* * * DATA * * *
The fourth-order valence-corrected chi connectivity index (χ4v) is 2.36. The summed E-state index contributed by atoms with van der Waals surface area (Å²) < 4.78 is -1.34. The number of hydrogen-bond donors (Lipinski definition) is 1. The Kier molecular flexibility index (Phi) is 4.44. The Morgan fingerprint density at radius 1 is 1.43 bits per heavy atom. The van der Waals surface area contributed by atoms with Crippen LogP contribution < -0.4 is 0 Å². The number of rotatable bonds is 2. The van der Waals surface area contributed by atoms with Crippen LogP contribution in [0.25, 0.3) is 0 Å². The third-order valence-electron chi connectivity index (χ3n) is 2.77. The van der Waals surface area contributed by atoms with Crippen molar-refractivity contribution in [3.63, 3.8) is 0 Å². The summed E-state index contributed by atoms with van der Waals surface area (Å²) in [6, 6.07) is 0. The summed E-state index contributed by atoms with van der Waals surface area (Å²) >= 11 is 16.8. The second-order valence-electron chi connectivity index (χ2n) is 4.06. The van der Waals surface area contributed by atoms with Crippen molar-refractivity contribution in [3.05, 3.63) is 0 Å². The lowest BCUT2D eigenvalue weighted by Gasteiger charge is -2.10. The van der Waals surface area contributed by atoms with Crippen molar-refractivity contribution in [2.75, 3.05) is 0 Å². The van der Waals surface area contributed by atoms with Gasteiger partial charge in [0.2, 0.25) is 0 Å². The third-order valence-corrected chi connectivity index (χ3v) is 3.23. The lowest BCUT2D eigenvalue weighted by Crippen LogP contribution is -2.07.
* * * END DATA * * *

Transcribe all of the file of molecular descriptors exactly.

The fourth-order valence-corrected chi connectivity index (χ4v) is 2.36. The summed E-state index contributed by atoms with van der Waals surface area (Å²) < 4.78 is -1.34. The number of hydrogen-bond donors (Lipinski definition) is 1. The Kier molecular flexibility index (Phi) is 4.44. The Morgan fingerprint density at radius 1 is 1.43 bits per heavy atom. The van der Waals surface area contributed by atoms with Crippen LogP contribution < -0.4 is 0 Å². The number of rotatable bonds is 2. The van der Waals surface area contributed by atoms with Crippen LogP contribution in [0.25, 0.3) is 0 Å². The third-order valence-electron chi connectivity index (χ3n) is 2.77. The van der Waals surface area contributed by atoms with Crippen molar-refractivity contribution in [3.63, 3.8) is 0 Å². The summed E-state index contributed by atoms with van der Waals surface area (Å²) in [6, 6.07) is 0. The summed E-state index contributed by atoms with van der Waals surface area (Å²) >= 11 is 16.8. The second-order valence-electron chi connectivity index (χ2n) is 4.06. The van der Waals surface area contributed by atoms with Crippen molar-refractivity contribution in [3.05, 3.63) is 0 Å². The lowest BCUT2D eigenvalue weighted by Gasteiger charge is -2.10. The van der Waals surface area contributed by atoms with Crippen molar-refractivity contribution in [2.75, 3.05) is 0 Å². The van der Waals surface area contributed by atoms with Gasteiger partial charge in [0.2, 0.25) is 0 Å². The third-order valence-corrected chi connectivity index (χ3v) is 3.23. The lowest BCUT2D eigenvalue weighted by Crippen LogP contribution is -2.07.